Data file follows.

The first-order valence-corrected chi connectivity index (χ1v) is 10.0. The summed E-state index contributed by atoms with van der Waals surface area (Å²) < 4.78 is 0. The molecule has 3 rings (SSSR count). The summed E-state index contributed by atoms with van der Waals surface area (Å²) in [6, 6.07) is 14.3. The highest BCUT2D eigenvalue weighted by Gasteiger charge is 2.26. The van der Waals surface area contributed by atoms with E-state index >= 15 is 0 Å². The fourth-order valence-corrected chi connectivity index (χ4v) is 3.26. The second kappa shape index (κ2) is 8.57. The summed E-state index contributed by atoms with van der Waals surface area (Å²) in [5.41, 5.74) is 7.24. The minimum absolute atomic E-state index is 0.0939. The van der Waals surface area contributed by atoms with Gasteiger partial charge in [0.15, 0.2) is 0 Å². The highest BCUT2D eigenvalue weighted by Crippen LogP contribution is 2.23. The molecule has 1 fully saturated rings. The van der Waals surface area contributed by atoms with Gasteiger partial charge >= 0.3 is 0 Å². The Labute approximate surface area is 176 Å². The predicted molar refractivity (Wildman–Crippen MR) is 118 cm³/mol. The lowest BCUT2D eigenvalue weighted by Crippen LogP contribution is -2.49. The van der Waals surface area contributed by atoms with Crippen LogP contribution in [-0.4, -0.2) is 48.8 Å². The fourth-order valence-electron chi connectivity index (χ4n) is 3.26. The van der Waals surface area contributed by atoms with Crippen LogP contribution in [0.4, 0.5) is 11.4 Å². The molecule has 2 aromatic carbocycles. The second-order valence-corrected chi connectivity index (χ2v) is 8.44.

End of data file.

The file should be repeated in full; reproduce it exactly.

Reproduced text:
The first-order valence-corrected chi connectivity index (χ1v) is 10.0. The summed E-state index contributed by atoms with van der Waals surface area (Å²) < 4.78 is 0. The molecule has 3 rings (SSSR count). The summed E-state index contributed by atoms with van der Waals surface area (Å²) in [6, 6.07) is 14.3. The highest BCUT2D eigenvalue weighted by Gasteiger charge is 2.26. The van der Waals surface area contributed by atoms with E-state index >= 15 is 0 Å². The fourth-order valence-corrected chi connectivity index (χ4v) is 3.26. The second kappa shape index (κ2) is 8.57. The summed E-state index contributed by atoms with van der Waals surface area (Å²) in [5.41, 5.74) is 7.24. The minimum absolute atomic E-state index is 0.0939. The van der Waals surface area contributed by atoms with Gasteiger partial charge in [0.15, 0.2) is 0 Å². The highest BCUT2D eigenvalue weighted by Crippen LogP contribution is 2.23. The molecule has 1 fully saturated rings. The van der Waals surface area contributed by atoms with Gasteiger partial charge >= 0.3 is 0 Å². The Labute approximate surface area is 176 Å². The predicted molar refractivity (Wildman–Crippen MR) is 118 cm³/mol. The lowest BCUT2D eigenvalue weighted by Crippen LogP contribution is -2.49. The van der Waals surface area contributed by atoms with Crippen LogP contribution in [-0.4, -0.2) is 48.8 Å². The fourth-order valence-electron chi connectivity index (χ4n) is 3.26. The van der Waals surface area contributed by atoms with Crippen LogP contribution in [0.4, 0.5) is 11.4 Å². The molecule has 2 aromatic carbocycles. The second-order valence-corrected chi connectivity index (χ2v) is 8.44.